By David Swanson
The U.S. government has now generated numerous news stories and released multiple "reports" aimed at persuading us that Vladimir Putin is to blame for Donald Trump becoming president. U.S. media has dutifully informed us that the case has been made. What has been made is the case for writing your own news coverage. The "reports" from the "intelligence community" are no lengthier than the New York Times and Washington Post articles about them. Why not just read the reports and cut out the middle-person?
The New York Times calls the latest report "damning and surprisingly detailed" before later admitting in the same "news" article that the report "contained no information about how the agencies had collected their data or had come to their conclusions." A quick glance at the report itself would have made clear to you that it did not pretend to present a shred of evidence that Russia hacked emails or served as a source for WikiLeaks. Yet Congresswoman Barbara Lee declared the evidence in this evidence-free report "overwhelming." What should progressives believe, the best Congresswoman we've got or our own lying eyes?
Supposedly the evidence has been made public and is overwhelming, but try to find it and you'll come up dry. Ask why, and you'll be told that of course the evidence cannot be made public as that would risk revealing how the U.S. government came upon the information. Yet the same government feeds the U.S. media with the story that it intercepted communications of top Russian officials just after the U.S. election celebrating Trump's victory. Did that story not run that risk? The U.S. government feeds the U.S. media (specifically the "free" press of the Washington Post whose owner makes more money from the CIA than from the Washington Post) that Russia has hacked Vermont's electrical supply, and -- because this was a claim that could be checked by an independent party -- the secret methods of the CIA quickly turned out to be these: they had simply made the thing up.
If you read the "reports" that the U.S. government releases, and understand that the term "assess" is a synonym for "to claim without evidence," it will very quickly become clear that reports on Russians' motives for their alleged crimes (as well as for their non-criminal public actions, such as running a television network) are purely guesses. It also becomes clear that the U.S. government is not even claiming to have any evidence that Russia was a source for WikiLeaks. And, with a bit of help, it should become evident to anyone that the U.S. government is not claiming to have any actual evidence of the Russian government hacking Democratic emails.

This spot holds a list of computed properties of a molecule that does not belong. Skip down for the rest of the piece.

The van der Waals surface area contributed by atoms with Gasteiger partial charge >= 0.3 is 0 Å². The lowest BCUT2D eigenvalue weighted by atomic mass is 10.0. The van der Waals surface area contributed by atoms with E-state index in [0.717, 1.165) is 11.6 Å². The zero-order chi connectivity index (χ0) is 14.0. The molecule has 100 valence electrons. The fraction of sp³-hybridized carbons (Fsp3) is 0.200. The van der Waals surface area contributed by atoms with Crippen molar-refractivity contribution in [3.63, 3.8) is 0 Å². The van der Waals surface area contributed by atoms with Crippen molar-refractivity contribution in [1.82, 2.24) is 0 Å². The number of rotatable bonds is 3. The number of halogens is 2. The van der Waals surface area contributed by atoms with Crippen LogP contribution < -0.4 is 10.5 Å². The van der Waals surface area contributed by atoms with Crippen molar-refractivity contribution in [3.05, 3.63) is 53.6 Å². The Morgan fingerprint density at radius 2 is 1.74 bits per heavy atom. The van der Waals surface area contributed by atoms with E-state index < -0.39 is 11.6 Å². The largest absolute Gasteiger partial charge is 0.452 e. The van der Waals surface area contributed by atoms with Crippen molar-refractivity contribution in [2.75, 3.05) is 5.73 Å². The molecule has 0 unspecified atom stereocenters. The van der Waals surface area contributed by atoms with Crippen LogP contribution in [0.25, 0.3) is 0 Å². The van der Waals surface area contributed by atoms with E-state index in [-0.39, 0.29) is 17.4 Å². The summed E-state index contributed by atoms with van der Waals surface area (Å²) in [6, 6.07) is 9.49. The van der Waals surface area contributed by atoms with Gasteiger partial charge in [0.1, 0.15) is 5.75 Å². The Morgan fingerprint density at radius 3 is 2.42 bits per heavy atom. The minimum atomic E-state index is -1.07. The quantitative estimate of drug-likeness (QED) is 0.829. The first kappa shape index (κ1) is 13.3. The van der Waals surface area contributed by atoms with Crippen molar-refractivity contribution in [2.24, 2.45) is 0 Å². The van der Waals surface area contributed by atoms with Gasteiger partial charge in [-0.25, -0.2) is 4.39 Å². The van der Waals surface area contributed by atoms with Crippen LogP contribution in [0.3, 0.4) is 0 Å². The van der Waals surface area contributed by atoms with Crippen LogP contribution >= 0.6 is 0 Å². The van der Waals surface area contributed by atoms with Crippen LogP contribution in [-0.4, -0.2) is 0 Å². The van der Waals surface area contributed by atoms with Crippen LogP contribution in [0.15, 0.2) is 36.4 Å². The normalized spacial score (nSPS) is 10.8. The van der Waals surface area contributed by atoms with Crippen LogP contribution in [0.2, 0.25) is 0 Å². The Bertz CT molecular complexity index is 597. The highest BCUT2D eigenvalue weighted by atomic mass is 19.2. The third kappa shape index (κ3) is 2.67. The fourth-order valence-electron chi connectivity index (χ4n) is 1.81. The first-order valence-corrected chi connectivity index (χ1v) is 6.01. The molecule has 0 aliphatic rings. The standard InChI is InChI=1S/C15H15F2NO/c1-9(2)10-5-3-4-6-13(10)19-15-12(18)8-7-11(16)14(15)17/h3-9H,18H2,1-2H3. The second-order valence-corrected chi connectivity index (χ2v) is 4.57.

Even the NSA will commit only to "moderate" confidence in what millions of Democrats will now stake their lives (and potentially everybody else's) on. Former top NSA expert on this stuff William Binney swears the claims are utter nonsense. IP addresses produced as supposed evidence turn out in at least many cases to have nothing to do with Russia at all, much less the Russian government.
When the "17 intelligence organizations" put their collective multi-billion-dollar brains together and report on anything that's publicly available, they tend to get it wrong. The facts about Russia's television network in this latest "report" misidentify personnel, describe old programs as new ones, and screw up dates by failing to recognize that in some parts of the world people list the day before the month. Yet we are supposed to believe that anything they say about topics not publicly available must be true -- despite having proved false over and over again for decades.
WikiLeaks, which never claimed Iraq had WMDs, never alleged Gadaffi was about to commit a massacre, never sent missiles from drones into a single wedding or hospital, never concocted tales of babies taken from incubators, never screwed up its claims re chemical weapons attacks or the shooting down of airplanes, and in fact has never, as far as we know, tried to lie to us at all, says Russia was not its source. Julian Assange clearly does not think Russia used someone else to pass information to him. He could be wrong. But Craig Murray, a diplomat with a stellar reputation for honesty, claims to know at least one source and to place them in either the NSA or the Democratic Party.
Of course, having a plausible alternative account is not necessary to recognize that the U.S. government has no evidence to support its account. But the fact is that Murray's and numerous other scenarios are perfectly plausible. One ought to await evidence before declaring one of them fact. But we can go ahead and declare the CIA's story less and less likely with each passing day. NSA whistleblowers like Binney believe that if this story were true the NSA would have evidence of it. It is safe to assume that if the NSA had evidence of it, some outline of that evidence would have been made public by now, rather than all the fluff, nonsense, and incompetent false attributions of IP addresses to Russia, etc.